The results are in from the most recent BHN Hotel Investment Asia Survey.
Not surprisingly, some air has come out of the balloon that in recent years was only going one direction for most of Asia – up! In fact, some of the bigger, more mature Asia Pacific markets like Japan, Korea, and Australia are starting to look more similar to some formerly hot markets like India and China.
To set the stage, the survey asked which way the respondents believed the economy would be trending in January 2014 in some of the world’s major markets, which included China, India, Europe, and the U.S. The survey response choices were simple: Would the economy be trending up, be flat, or be trending downward? The clear ‘optimism’ winner was the U.S., with two-thirds of survey respondents believing that the economy will be trending up in January 2014. This is double the score from the previous year for the U.S., when asking the same question, and it is indicative of the improving economic conditions in the world’s largest economy.
India bested China again this year, although the belief that the economy would be trending upwards slid in both countries to 35% and 25% respectively. Not surprisingly, Europe trails the pack, coming in with 15% of survey respondents believing the economy will be ‘trending up’. While meager, this represents a fifty percent improvement over last year’s results. More importantly, more than half of the respondents believed that economic growth would be ‘flat’ in Europe next January, whereas a year ago 63% were expecting things to continue to deteriorate. The respondents seem to believe that the economy in Europe is starting to finally turn around.
To understand the perspective of the investment community and how the opportunities in the region compare, we asked the survey respondents to tell us if they thought the industry today was more lucrative, less lucrative, or the same as it was ten years ago. The clear winner is Southeast Asia, where over 75% of respondents believe that this region was ‘more lucrative’ today than 10 years ago. China and India were a distant second and third, with 50% (+/-) feeling this way. In the same survey question last year, all three were closely clustered around 60%, with China holding a slight lead. The big take away is that optimism is still very strong in Southeast Asia, while the views about the opportunities in Asia’s two biggest countries, while remaining healthy, have slipped.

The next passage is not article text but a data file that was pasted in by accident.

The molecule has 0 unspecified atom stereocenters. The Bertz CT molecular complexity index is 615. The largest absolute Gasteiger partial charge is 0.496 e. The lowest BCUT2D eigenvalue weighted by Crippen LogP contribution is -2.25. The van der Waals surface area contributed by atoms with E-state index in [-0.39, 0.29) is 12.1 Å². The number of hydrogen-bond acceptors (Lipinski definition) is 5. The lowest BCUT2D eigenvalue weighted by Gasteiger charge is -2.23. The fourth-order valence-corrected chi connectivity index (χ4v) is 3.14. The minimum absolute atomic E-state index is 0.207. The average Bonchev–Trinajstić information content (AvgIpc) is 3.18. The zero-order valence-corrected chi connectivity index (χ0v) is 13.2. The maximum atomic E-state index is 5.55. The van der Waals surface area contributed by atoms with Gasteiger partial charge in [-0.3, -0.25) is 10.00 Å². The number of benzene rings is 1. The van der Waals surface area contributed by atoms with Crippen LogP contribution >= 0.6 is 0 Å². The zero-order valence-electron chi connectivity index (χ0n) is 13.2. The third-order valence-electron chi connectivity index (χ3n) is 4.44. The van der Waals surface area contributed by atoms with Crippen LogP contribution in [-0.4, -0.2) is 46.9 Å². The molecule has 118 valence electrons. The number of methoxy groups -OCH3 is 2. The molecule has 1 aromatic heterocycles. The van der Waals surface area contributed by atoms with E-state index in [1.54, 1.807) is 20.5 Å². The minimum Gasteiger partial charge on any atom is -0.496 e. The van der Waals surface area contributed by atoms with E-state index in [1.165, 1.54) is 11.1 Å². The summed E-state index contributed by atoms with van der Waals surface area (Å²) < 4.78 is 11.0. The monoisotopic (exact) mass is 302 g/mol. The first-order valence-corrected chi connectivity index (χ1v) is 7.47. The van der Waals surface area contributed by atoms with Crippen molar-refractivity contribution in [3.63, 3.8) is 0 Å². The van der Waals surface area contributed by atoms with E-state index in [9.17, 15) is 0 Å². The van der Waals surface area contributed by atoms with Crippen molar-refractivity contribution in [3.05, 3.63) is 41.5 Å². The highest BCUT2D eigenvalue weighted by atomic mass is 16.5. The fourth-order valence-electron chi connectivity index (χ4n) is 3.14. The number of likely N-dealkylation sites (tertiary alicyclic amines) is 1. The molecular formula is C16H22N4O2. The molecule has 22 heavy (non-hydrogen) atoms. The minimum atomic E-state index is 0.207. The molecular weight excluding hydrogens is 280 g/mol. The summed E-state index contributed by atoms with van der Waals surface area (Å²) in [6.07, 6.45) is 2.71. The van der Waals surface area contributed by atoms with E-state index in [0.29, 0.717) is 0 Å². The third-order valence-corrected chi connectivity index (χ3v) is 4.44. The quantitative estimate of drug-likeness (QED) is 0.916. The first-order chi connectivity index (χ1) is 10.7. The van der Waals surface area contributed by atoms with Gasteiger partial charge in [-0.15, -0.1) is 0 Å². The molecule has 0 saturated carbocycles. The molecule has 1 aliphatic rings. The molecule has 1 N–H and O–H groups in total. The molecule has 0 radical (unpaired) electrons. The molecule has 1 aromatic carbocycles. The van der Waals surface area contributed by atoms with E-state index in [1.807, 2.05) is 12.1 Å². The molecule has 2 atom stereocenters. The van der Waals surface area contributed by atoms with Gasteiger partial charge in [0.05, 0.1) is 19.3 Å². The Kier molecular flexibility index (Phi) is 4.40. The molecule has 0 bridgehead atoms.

A different story is emerging from some of the more mature markets. While still at the bottom of this poll, Japan’s ‘more lucrative’ results nearly doubled from only 14% last year to almost 28% this year. Korea and Australia/New Zealand also improved in the eyes of survey respondents.
How confident are the respondents about seeing more investment opportunities over the next 12 months compared to the last 12 months? In summary, nearly 70% or more of the respondents were somewhat or very confident of seeing more opportunities over the next 12 months throughout Asia. Continuing the trend of optimism about Southeast Asia, 94% are either very confident, or somewhat confident that opportunities will increase in this region. In fact 52% were ‘very confident’ of this expectation. The second most ‘very confident’ expectation was for China, at a distant 24%. India was the least optimistic, with 37% ‘not confident’ about seeing an increase in opportunities. With a sluggish economy and the weakened Rupee, this lack of confidence in more opportunities is not surprising.
Another consistent finding was that for the second year in a row, 82% of the survey respondents believe that Southeast Asia will see an increase in money provided for new construction. Korea jumped ahead of India and was the only other country where more than half believed there would be an increase in money available for development. For the rest of the region the expectations are for flat or decreasing amounts of money for new construction. The outlook for Japan improved with 42% believing there would be ‘more’ money, which is not that different from India (49%) and China (48%) this year. In summary, the development outlook has clearly slowed in the two big countries (China and India), but Southeast Asia is still hot.
The results of the survey question about RevPAR growth expectations over the next 12 months showed a huge plurality in Southeast Asia (77%) and slightly positive RevPAR expectations in Japan (53%) and Australia/New Zealand (50.3%). The majority view for the other three countries measured (India, China, and Korea) was for flat or negative RevPAR, which suggests a tough year ahead for owners and investors. Five of the six regions measured in this survey are expecting lowered numbers when compared to last year, with only Japan showing slight improvement. By way of comparison, a similar survey conducted three months ago for the Americas showed a totally different outlook on the other side of the Pacific Ocean. The outlook in the U.S. is very positive (92% expect positive growth in RevPAR), followed by Canada (81%), Mexico (78%), Central America (77 %), and the Caribbean (73%).
Despite the air coming out of the balloon in China and India, approximately 74% of the respondents expect their company to grow in 2013. This is somewhat lower than the answer to the same question from a year ago, when the answer was 81%. Like many of the numbers reported in the survey, there are some bright signs along with caution signs in Asia. Most respondents are expecting their company to grow, albeit just a little slower then they believed a year ago.
We asked what cities were ‘hot’ spots for investment in 2013 and the top five cities were: Jakarta, Yangon, Manila, Bali, and Seoul. Coming in closely at sixth was Tokyo, another sign that Japan may be getting back in the hotel investment game.
Complete survey results appear in the current issue of HOTELS’ Investment Outlook magazine.